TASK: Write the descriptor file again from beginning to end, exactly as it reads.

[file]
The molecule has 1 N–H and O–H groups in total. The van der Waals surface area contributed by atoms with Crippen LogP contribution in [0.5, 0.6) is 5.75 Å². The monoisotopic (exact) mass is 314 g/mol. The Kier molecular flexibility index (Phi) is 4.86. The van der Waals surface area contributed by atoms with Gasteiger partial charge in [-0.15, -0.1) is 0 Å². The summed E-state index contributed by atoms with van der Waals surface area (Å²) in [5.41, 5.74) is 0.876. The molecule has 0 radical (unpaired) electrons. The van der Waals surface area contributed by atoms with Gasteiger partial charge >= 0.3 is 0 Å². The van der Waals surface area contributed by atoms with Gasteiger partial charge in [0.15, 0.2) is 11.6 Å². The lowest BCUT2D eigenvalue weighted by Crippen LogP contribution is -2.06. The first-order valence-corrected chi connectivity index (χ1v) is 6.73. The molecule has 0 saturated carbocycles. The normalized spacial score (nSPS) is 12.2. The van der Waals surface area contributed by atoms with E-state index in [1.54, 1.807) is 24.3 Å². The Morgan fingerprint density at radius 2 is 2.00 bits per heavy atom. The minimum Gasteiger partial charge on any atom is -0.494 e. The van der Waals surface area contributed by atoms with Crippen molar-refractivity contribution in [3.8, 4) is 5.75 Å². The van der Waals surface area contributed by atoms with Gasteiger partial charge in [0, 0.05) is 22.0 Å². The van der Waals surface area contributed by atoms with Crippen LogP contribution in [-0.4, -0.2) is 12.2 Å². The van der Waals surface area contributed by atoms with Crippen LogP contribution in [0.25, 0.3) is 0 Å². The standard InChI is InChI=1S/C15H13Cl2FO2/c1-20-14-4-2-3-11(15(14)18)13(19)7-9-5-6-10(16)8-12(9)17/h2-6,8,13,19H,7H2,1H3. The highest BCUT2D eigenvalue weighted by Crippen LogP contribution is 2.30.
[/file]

The molecule has 1 N–H and O–H groups in total. The van der Waals surface area contributed by atoms with Crippen LogP contribution in [0.5, 0.6) is 5.75 Å². The monoisotopic (exact) mass is 314 g/mol. The Kier molecular flexibility index (Phi) is 4.86. The van der Waals surface area contributed by atoms with Gasteiger partial charge in [-0.15, -0.1) is 0 Å². The summed E-state index contributed by atoms with van der Waals surface area (Å²) in [5.41, 5.74) is 0.876. The molecule has 0 radical (unpaired) electrons. The van der Waals surface area contributed by atoms with Gasteiger partial charge >= 0.3 is 0 Å². The van der Waals surface area contributed by atoms with Gasteiger partial charge in [0.15, 0.2) is 11.6 Å². The lowest BCUT2D eigenvalue weighted by Crippen LogP contribution is -2.06. The first-order valence-corrected chi connectivity index (χ1v) is 6.73. The molecule has 0 saturated carbocycles. The normalized spacial score (nSPS) is 12.2. The van der Waals surface area contributed by atoms with E-state index in [1.54, 1.807) is 24.3 Å². The Morgan fingerprint density at radius 2 is 2.00 bits per heavy atom. The minimum Gasteiger partial charge on any atom is -0.494 e. The van der Waals surface area contributed by atoms with Crippen molar-refractivity contribution in [3.8, 4) is 5.75 Å². The van der Waals surface area contributed by atoms with Gasteiger partial charge in [0, 0.05) is 22.0 Å². The van der Waals surface area contributed by atoms with Crippen LogP contribution in [-0.4, -0.2) is 12.2 Å². The van der Waals surface area contributed by atoms with Crippen LogP contribution in [0.25, 0.3) is 0 Å². The standard InChI is InChI=1S/C15H13Cl2FO2/c1-20-14-4-2-3-11(15(14)18)13(19)7-9-5-6-10(16)8-12(9)17/h2-6,8,13,19H,7H2,1H3. The highest BCUT2D eigenvalue weighted by Crippen LogP contribution is 2.30.